By Jim Abrams, Associated Press Writer
WASHINGTON (AP) — Democrats are making a pre-election pitch to give Social Security recipients a one-time payment of $250, part of a larger effort to convince senior voters that their party, and not Republicans, will best look out for the 58 million people who get the government retirement and disability benefits.
The $250 check is meant to make up for a second year without a cost-of-living increase due to low inflation.
President Barack Obama has urged Congress to approve the $250 payment. House and Senate Democratic leaders Nancy Pelosi and Harry Reid say they will bring up the legislation (H.R. 5987) when lawmakers return for the lame-duck session in November. In the meantime, Democrats are using the proposal to augment their campaign pitch that Republicans would undermine Social Security.
"Instead of helping seniors," Pelosi's office said, "Republicans, backed by their allies on Wall Street, are threatening to privatize and cut Social Security, just as they tried to do under President Bush."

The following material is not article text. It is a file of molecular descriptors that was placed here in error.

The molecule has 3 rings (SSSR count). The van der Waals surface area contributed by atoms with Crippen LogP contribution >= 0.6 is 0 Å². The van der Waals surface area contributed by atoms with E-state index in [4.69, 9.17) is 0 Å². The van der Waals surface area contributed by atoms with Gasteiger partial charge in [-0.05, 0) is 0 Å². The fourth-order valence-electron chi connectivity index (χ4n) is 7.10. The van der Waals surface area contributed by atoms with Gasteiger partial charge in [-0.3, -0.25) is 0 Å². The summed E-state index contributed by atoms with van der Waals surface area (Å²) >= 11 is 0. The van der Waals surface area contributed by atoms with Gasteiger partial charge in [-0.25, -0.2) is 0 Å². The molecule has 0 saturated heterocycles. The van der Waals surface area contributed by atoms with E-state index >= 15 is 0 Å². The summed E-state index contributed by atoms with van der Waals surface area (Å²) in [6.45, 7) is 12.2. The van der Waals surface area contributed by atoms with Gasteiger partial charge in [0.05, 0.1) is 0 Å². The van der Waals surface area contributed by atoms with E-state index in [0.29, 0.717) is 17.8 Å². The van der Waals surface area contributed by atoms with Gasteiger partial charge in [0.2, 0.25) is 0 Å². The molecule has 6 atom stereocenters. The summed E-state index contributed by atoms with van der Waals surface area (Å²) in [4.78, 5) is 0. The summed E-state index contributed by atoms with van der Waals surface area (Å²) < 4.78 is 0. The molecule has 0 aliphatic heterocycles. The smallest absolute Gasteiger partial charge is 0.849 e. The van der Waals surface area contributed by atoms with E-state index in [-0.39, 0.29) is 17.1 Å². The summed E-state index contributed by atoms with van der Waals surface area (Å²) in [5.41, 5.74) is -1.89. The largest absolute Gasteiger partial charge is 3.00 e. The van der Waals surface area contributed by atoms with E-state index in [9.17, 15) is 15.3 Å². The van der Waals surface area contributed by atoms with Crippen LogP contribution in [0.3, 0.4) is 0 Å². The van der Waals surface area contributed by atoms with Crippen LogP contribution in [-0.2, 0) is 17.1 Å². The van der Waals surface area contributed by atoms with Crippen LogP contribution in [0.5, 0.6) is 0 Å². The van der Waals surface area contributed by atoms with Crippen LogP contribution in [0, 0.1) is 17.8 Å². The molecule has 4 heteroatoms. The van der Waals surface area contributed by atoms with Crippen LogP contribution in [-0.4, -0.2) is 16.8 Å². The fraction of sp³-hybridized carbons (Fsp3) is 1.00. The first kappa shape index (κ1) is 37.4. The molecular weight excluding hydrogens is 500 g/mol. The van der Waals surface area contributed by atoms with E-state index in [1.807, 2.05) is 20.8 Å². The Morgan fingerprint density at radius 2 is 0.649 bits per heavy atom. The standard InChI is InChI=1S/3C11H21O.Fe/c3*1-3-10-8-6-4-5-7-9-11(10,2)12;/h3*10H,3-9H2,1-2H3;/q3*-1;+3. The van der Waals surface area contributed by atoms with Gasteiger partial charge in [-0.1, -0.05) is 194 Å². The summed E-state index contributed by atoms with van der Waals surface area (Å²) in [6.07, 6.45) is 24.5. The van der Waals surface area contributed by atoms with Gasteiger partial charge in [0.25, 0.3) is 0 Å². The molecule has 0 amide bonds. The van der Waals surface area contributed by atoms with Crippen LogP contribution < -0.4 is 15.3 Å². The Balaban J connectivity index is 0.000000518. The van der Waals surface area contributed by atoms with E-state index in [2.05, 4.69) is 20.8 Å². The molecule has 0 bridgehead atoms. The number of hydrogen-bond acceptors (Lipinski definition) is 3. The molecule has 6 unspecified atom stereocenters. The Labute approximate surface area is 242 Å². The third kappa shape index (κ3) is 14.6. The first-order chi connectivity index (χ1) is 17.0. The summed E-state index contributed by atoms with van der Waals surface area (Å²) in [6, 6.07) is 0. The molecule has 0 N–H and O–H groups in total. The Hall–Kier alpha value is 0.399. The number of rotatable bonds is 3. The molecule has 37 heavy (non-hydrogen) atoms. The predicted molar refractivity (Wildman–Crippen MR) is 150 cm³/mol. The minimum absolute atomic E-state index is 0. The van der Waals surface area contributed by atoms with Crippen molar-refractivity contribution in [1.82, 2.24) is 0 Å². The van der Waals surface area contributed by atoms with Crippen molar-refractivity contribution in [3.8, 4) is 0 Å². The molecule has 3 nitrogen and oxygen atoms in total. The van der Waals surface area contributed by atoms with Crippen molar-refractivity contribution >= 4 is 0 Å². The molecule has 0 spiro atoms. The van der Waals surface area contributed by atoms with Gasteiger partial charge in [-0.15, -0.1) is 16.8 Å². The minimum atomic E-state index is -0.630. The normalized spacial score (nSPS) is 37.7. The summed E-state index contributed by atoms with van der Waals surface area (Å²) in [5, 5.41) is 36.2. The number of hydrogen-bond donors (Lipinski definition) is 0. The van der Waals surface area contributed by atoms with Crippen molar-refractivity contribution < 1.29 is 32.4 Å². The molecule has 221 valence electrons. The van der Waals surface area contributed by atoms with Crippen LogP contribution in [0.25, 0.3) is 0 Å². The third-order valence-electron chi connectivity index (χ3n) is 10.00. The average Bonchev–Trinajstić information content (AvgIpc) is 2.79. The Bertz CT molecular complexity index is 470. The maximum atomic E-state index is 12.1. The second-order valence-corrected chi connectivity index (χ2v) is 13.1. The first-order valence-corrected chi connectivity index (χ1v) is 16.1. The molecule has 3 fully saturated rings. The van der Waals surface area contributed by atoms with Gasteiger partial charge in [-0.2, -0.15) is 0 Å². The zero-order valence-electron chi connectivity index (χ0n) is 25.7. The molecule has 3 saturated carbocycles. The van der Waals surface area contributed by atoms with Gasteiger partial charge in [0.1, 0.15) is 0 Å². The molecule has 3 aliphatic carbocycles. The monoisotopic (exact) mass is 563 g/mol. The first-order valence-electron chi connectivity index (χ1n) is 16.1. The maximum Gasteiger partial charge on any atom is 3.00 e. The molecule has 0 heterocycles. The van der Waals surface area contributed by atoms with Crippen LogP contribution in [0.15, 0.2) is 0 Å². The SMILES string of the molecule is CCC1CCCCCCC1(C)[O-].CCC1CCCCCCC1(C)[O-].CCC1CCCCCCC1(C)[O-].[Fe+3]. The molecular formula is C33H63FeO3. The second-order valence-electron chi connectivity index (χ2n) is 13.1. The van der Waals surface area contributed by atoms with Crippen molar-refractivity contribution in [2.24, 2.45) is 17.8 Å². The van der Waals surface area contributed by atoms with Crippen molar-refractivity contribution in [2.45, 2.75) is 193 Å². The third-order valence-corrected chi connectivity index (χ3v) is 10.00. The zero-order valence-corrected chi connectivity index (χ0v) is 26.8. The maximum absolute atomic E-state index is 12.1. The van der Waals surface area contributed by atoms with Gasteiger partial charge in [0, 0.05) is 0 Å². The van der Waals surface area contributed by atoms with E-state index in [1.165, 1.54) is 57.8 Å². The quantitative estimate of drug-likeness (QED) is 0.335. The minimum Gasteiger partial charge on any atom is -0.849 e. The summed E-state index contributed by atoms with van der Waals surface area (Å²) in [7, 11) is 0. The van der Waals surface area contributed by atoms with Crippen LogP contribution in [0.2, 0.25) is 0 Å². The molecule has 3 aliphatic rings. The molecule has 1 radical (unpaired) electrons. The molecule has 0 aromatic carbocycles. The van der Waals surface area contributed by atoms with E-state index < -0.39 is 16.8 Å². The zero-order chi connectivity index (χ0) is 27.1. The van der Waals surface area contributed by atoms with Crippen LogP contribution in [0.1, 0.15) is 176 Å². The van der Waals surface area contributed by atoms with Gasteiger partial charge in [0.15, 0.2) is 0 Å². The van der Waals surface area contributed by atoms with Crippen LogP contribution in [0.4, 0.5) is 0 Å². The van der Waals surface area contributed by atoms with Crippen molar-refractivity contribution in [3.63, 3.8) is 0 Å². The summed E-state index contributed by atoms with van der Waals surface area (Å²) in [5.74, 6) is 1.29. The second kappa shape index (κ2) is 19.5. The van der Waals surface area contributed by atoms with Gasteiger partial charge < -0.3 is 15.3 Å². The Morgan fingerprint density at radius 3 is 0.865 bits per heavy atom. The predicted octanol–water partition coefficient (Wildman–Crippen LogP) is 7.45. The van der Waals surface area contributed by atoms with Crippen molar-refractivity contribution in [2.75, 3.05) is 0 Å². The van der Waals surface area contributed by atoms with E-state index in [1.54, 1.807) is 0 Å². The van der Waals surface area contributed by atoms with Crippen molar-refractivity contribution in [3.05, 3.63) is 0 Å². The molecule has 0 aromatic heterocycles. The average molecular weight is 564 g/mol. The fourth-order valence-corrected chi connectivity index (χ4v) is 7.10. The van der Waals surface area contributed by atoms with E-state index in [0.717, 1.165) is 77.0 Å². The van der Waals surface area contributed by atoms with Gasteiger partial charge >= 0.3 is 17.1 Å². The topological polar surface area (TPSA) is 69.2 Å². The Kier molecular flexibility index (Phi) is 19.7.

Added Reid, "The only thing standing in the way of America's seniors receiving this critical support are Senate Republicans."
Actually, 12 Democrats and one independent who aligns himself with Democrats joined 37 Republicans in blocking the $250 bonus when the Senate voted on the issue last March. Two of the Senate Democrats who voted against it then, Michael Bennet of Colorado and Russ Feingold of Wisconsin, are engaged in tough campaign battles to keep their seats.
Democratic leaders in the House never brought the issue up for a vote. Obama first asked Congress for the $250 payment last February.
"It's clearly a last-ditch election-year Hail Mary," said Michael Steel, a spokesman for House Republican leader John Boehner of Ohio. If supplementing the incomes of seniors was really a priority, he said, Democrats would have acted on it before they adjourned for the campaign.